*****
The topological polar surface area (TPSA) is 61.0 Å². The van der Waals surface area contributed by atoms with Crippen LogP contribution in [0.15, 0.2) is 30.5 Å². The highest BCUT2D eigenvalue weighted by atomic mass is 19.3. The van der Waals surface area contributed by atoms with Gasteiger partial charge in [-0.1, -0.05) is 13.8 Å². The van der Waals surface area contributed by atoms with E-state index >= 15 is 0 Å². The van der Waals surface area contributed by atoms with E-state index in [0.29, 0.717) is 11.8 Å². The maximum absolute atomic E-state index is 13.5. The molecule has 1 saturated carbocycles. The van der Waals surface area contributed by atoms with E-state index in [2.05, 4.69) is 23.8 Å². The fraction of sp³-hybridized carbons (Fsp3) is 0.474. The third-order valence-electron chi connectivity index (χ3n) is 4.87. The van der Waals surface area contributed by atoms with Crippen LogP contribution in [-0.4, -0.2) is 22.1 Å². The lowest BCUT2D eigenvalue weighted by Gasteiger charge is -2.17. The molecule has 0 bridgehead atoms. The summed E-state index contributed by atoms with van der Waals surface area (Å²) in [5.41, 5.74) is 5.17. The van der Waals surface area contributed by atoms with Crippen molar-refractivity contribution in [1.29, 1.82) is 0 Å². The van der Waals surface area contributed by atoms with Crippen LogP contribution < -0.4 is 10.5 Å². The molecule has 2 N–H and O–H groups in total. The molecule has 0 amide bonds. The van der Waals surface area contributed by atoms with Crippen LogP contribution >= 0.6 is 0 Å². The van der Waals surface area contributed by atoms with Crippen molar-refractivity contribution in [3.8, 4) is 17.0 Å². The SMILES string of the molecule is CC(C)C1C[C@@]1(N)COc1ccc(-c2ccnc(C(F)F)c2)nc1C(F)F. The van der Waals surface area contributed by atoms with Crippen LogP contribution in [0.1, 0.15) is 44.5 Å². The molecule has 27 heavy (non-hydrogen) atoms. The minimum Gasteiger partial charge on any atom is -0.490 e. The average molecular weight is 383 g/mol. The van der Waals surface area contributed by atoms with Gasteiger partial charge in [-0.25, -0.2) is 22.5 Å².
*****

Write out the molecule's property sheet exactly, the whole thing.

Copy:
The topological polar surface area (TPSA) is 61.0 Å². The van der Waals surface area contributed by atoms with Crippen LogP contribution in [0.15, 0.2) is 30.5 Å². The highest BCUT2D eigenvalue weighted by atomic mass is 19.3. The van der Waals surface area contributed by atoms with Gasteiger partial charge in [-0.1, -0.05) is 13.8 Å². The van der Waals surface area contributed by atoms with E-state index >= 15 is 0 Å². The van der Waals surface area contributed by atoms with E-state index in [0.29, 0.717) is 11.8 Å². The maximum absolute atomic E-state index is 13.5. The molecule has 1 saturated carbocycles. The van der Waals surface area contributed by atoms with E-state index in [2.05, 4.69) is 23.8 Å². The fraction of sp³-hybridized carbons (Fsp3) is 0.474. The third-order valence-electron chi connectivity index (χ3n) is 4.87. The van der Waals surface area contributed by atoms with Crippen LogP contribution in [-0.4, -0.2) is 22.1 Å². The lowest BCUT2D eigenvalue weighted by Gasteiger charge is -2.17. The molecule has 0 bridgehead atoms. The summed E-state index contributed by atoms with van der Waals surface area (Å²) in [5.41, 5.74) is 5.17. The van der Waals surface area contributed by atoms with Crippen molar-refractivity contribution in [1.29, 1.82) is 0 Å². The van der Waals surface area contributed by atoms with Crippen LogP contribution < -0.4 is 10.5 Å². The molecule has 2 N–H and O–H groups in total. The molecule has 0 amide bonds. The van der Waals surface area contributed by atoms with Crippen LogP contribution >= 0.6 is 0 Å². The van der Waals surface area contributed by atoms with Crippen molar-refractivity contribution in [3.8, 4) is 17.0 Å². The SMILES string of the molecule is CC(C)C1C[C@@]1(N)COc1ccc(-c2ccnc(C(F)F)c2)nc1C(F)F. The van der Waals surface area contributed by atoms with Crippen LogP contribution in [0.1, 0.15) is 44.5 Å². The molecule has 27 heavy (non-hydrogen) atoms. The minimum Gasteiger partial charge on any atom is -0.490 e. The average molecular weight is 383 g/mol. The van der Waals surface area contributed by atoms with Gasteiger partial charge in [-0.25, -0.2) is 22.5 Å².